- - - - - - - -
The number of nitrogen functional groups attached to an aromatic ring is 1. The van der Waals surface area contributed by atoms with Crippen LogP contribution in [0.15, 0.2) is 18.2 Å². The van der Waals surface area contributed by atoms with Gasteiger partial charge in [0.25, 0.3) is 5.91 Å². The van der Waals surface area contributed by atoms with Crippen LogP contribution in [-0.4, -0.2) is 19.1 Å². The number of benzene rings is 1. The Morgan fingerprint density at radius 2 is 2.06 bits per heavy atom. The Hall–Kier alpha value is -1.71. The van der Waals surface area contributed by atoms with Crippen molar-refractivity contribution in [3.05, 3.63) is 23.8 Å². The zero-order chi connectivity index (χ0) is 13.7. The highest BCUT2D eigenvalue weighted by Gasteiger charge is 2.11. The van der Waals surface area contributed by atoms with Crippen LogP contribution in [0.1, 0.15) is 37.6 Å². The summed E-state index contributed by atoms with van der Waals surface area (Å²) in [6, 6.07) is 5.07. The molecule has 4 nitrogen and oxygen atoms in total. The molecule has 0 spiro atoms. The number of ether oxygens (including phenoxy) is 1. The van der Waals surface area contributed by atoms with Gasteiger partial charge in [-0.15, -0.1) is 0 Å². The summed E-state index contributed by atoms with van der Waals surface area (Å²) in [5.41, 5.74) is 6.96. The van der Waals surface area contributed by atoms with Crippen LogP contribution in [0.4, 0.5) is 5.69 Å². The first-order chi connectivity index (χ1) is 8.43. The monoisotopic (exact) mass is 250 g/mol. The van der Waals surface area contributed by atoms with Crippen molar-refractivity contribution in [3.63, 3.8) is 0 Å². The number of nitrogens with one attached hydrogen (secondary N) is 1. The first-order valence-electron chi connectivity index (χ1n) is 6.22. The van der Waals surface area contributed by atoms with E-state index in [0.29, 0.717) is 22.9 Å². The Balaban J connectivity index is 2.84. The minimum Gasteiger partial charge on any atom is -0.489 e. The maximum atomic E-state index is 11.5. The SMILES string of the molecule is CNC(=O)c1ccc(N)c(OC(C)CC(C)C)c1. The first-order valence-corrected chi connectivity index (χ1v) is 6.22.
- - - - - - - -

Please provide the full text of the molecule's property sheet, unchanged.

The number of nitrogen functional groups attached to an aromatic ring is 1. The van der Waals surface area contributed by atoms with Crippen LogP contribution in [0.15, 0.2) is 18.2 Å². The van der Waals surface area contributed by atoms with Gasteiger partial charge in [0.25, 0.3) is 5.91 Å². The van der Waals surface area contributed by atoms with Crippen LogP contribution in [-0.4, -0.2) is 19.1 Å². The number of benzene rings is 1. The Morgan fingerprint density at radius 2 is 2.06 bits per heavy atom. The Hall–Kier alpha value is -1.71. The van der Waals surface area contributed by atoms with Crippen molar-refractivity contribution in [3.05, 3.63) is 23.8 Å². The zero-order chi connectivity index (χ0) is 13.7. The highest BCUT2D eigenvalue weighted by Gasteiger charge is 2.11. The van der Waals surface area contributed by atoms with Crippen LogP contribution in [0.1, 0.15) is 37.6 Å². The summed E-state index contributed by atoms with van der Waals surface area (Å²) in [6, 6.07) is 5.07. The molecule has 4 nitrogen and oxygen atoms in total. The molecule has 0 spiro atoms. The number of ether oxygens (including phenoxy) is 1. The van der Waals surface area contributed by atoms with Gasteiger partial charge in [-0.15, -0.1) is 0 Å². The summed E-state index contributed by atoms with van der Waals surface area (Å²) in [5.41, 5.74) is 6.96. The van der Waals surface area contributed by atoms with Crippen LogP contribution in [0.4, 0.5) is 5.69 Å². The first-order chi connectivity index (χ1) is 8.43. The monoisotopic (exact) mass is 250 g/mol. The van der Waals surface area contributed by atoms with Crippen molar-refractivity contribution in [3.63, 3.8) is 0 Å². The number of nitrogens with one attached hydrogen (secondary N) is 1. The first-order valence-electron chi connectivity index (χ1n) is 6.22. The van der Waals surface area contributed by atoms with E-state index in [0.29, 0.717) is 22.9 Å². The Balaban J connectivity index is 2.84. The minimum Gasteiger partial charge on any atom is -0.489 e. The maximum atomic E-state index is 11.5. The SMILES string of the molecule is CNC(=O)c1ccc(N)c(OC(C)CC(C)C)c1. The first-order valence-corrected chi connectivity index (χ1v) is 6.22.